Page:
1. from ages 1-10 were spent in the 70’s when horror movies were all the rage. You know; When Jamie Lee Curtis was known as the Scream Queen instead of Activis pusher. With that being said, my family would go see all these rated R movies at the drive in. I could watch killing, maiming, beheading and gore galore, but the moment a boob popped on screen – I had to duck down until she was killed (because the girls who give it up were always the 1st to die you know).

    Can my son watch an rated R movie? Probably not – I wouldn’t even let him watch Hunger Games – but then he is 8. When he is 12 and if he has the maturity to handle the particular topic -then probably. I look forward to the days when I get to see real movies instead of the oh so edgy pg13 ones!

    1. Kathy I think you and I were probably at a lot of the same drive-in theaters. I’ll never forget seeing “It’s Alive!” about a woman who gave birth to a monster that killed the delivery doctor and all the nurses. No wonder I had to take a running start and leap into my bed at night so no monsters would grab me! Man I miss the 70s!

  2. hahaha that movie was greatness. You reminded me of some of my favorite one-liners. As for us? We take it on a film by film basis. We are definitely the most liberal/lenient of our group of friends, but I figure they hear bad words from me more than they’ll ever hear in a movie. My sons are 7 and 10yo. They watch shark week, they’ve seen pg-13 movies, we watch SNL together, etc. I know they will see R movies WAY before the age of 18 (depending on the movie). I think they’re exposed to so much more on local Tv than we EVER were at their age; I just don’t see the point in pretending they don’t know what a curse word is, ya know?

    Carry on with yer bad self. 🙂

    1. Hey Beth — I can’t believe what’s on TV these days! My daughters discovered Friends when my mom was babysitting them in Paris and it was the only English speaking show on TV. I love that show with a passion, but had completely forgotten that it’s mostly about sex all the time. Sigh.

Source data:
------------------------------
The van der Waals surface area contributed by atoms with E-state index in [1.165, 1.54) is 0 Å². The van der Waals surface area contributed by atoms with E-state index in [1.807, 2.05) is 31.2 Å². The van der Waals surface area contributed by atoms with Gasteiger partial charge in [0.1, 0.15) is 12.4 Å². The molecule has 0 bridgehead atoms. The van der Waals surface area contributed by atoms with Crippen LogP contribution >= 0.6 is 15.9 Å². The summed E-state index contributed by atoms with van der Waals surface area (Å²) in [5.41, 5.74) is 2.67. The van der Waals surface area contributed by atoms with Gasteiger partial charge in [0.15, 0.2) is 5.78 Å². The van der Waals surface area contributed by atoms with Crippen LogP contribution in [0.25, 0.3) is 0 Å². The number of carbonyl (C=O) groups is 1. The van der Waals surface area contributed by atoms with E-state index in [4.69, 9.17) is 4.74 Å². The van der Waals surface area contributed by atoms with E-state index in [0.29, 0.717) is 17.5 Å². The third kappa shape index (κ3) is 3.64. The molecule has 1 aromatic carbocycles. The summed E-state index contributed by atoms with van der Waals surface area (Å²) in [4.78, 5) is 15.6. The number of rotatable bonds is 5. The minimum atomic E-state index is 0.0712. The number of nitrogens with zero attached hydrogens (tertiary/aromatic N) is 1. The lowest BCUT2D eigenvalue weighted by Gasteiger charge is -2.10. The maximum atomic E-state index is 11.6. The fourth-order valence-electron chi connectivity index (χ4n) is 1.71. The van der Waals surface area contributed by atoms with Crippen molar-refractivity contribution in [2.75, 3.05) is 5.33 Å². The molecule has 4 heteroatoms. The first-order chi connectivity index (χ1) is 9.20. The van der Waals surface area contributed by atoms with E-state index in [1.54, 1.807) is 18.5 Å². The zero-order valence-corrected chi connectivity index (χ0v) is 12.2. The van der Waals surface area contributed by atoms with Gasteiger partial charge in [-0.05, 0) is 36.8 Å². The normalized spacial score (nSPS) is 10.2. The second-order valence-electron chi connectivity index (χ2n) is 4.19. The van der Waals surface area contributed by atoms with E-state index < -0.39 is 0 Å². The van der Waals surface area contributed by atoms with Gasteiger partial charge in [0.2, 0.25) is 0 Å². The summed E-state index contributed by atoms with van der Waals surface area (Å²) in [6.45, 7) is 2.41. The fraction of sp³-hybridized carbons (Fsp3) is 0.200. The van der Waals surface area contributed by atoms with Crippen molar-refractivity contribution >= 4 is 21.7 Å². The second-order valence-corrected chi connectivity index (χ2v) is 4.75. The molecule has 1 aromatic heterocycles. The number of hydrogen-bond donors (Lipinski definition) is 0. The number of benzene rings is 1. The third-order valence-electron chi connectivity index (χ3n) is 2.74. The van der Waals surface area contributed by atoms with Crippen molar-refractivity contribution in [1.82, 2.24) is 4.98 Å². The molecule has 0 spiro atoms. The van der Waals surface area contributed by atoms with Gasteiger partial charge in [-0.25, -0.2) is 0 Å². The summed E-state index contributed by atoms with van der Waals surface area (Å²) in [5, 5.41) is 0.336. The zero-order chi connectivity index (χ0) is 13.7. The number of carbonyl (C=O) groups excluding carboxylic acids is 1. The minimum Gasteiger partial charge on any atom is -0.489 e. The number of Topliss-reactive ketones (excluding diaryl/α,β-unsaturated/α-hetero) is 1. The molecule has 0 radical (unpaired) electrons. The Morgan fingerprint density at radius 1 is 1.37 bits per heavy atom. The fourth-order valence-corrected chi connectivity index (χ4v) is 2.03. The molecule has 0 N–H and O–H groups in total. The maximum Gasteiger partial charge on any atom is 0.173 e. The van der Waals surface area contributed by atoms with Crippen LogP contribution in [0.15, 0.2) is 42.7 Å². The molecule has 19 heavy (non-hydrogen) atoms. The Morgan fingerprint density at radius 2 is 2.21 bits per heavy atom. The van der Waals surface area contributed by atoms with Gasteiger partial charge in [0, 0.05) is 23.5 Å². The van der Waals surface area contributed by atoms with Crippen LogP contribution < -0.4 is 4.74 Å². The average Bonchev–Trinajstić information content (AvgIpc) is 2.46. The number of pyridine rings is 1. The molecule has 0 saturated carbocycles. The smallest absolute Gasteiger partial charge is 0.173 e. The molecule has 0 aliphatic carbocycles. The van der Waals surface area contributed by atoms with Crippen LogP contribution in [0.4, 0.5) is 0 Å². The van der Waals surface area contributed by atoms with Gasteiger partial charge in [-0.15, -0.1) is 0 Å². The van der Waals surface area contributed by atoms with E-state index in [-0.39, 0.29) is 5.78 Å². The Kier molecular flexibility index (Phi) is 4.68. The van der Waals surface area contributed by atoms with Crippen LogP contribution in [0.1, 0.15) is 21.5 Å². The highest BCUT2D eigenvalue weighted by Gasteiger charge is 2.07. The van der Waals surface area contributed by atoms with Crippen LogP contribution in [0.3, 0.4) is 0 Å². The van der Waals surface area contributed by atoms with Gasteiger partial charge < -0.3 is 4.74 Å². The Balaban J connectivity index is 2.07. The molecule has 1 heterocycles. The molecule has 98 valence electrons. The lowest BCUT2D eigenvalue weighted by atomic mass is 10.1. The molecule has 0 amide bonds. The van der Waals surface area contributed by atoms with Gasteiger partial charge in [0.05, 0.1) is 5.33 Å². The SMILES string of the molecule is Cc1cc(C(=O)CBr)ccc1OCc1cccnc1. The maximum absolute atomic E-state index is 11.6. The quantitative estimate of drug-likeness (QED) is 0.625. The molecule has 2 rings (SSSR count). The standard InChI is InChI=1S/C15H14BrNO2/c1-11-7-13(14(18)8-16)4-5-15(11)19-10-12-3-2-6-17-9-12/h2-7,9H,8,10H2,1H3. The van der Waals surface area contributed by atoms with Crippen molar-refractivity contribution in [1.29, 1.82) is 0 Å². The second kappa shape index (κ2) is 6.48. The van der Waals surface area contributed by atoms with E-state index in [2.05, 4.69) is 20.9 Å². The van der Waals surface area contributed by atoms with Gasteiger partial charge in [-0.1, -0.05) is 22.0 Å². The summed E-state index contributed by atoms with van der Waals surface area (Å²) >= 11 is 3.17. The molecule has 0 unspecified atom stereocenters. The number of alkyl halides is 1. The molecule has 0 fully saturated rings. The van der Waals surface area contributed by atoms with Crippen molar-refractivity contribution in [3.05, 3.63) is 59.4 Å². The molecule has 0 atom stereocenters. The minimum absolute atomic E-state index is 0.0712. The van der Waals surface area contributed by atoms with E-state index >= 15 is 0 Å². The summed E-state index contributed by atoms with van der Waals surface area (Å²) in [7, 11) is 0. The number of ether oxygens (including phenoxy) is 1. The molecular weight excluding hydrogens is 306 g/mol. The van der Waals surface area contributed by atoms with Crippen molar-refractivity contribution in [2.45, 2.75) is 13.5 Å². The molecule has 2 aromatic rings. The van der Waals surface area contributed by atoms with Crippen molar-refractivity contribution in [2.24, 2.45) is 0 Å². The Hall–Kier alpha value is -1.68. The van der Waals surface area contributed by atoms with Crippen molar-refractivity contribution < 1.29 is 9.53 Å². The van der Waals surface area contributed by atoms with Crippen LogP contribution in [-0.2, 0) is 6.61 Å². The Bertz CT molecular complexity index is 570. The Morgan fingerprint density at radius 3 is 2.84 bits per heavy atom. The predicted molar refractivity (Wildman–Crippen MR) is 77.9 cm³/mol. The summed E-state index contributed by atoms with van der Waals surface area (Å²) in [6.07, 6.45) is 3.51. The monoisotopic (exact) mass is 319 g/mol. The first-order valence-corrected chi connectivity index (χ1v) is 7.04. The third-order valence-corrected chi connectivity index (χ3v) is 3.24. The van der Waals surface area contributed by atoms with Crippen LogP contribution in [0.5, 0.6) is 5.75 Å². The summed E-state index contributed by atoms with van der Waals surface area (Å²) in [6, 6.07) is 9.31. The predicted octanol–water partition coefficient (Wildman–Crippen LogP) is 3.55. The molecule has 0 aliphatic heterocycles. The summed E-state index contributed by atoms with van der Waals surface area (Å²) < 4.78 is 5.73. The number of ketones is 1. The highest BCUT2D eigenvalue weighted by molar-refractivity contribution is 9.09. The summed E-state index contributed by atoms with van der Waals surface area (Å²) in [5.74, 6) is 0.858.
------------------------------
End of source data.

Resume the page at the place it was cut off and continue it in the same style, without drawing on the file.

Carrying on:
3. I MOSTLY didn’t censor anything. I mean, no slasher movies in Kindergarten or anything, but I figured my kids were going to public school….they were getting exposed to a lot. I trusted them to understand the difference between fact and fiction and if they had questions about anything, we have no taboos in our house.

    THAT being said…letting my youngest watch Shaun Of The Dead when he was WAAAY too young was a mistake. The older kids ate up those kind of movies…it scared the crap out of my youngest.

    He’s 16 now and seems to have recovered. 🙂

    1. Hi Michelle – the poor younger siblings always bear the brunt of it. It’s so much harder to slow down their childhoods. My 10-year old already talks to me like she’s Oprah. She’s so much smarter than me it’s scary.

  4. If a movie is quality and something I thought they’d enjoy, the R didn’t matter. You might argue The Big Lebowski isn’t “quality,” but we sure enjoy quoting it. I can’t exactly recall what other R movies they saw in middle school, but I know my opinion of the movie was more important than the rating. There are intelligent R movies that I would prefer my kids would see over some stupid PG-13 movies. They are now 17 and 19 and are kind, thoughtful, intelligent boys.

    1. Hey Ky — I’m right there with you. I will admit the language gets to me a bit. I am quite friendly with the “F” word, which, when used correctly, can be the exact right word for the moment. But why the ubiquity? Use sparingly for best results filmmakers. Do you know I’ve never watched The Big Lebowski. I recognize this is a sin that must be rectified.

  5. My 13 year old son and I thoroughly enjoyed 22 Jump Street this summer, and South Park is his new favorite. Although that has to be censored occasionally. 🙂 Certain types of college humor have been totally bonding for us, while the sex and violence still need to be limited. I say rock on. You know what your kids can handle and what is too much. My son would love to see Tammy! We’ll see……..

    1. Angie I just can’t seem to resist Melissa McCarthy. She is just too damn funny, although I’ve held off on The Heat predominantly due to the knife that gets stuck in Sandra Bullock’s thigh. A bit too real for the kiddo.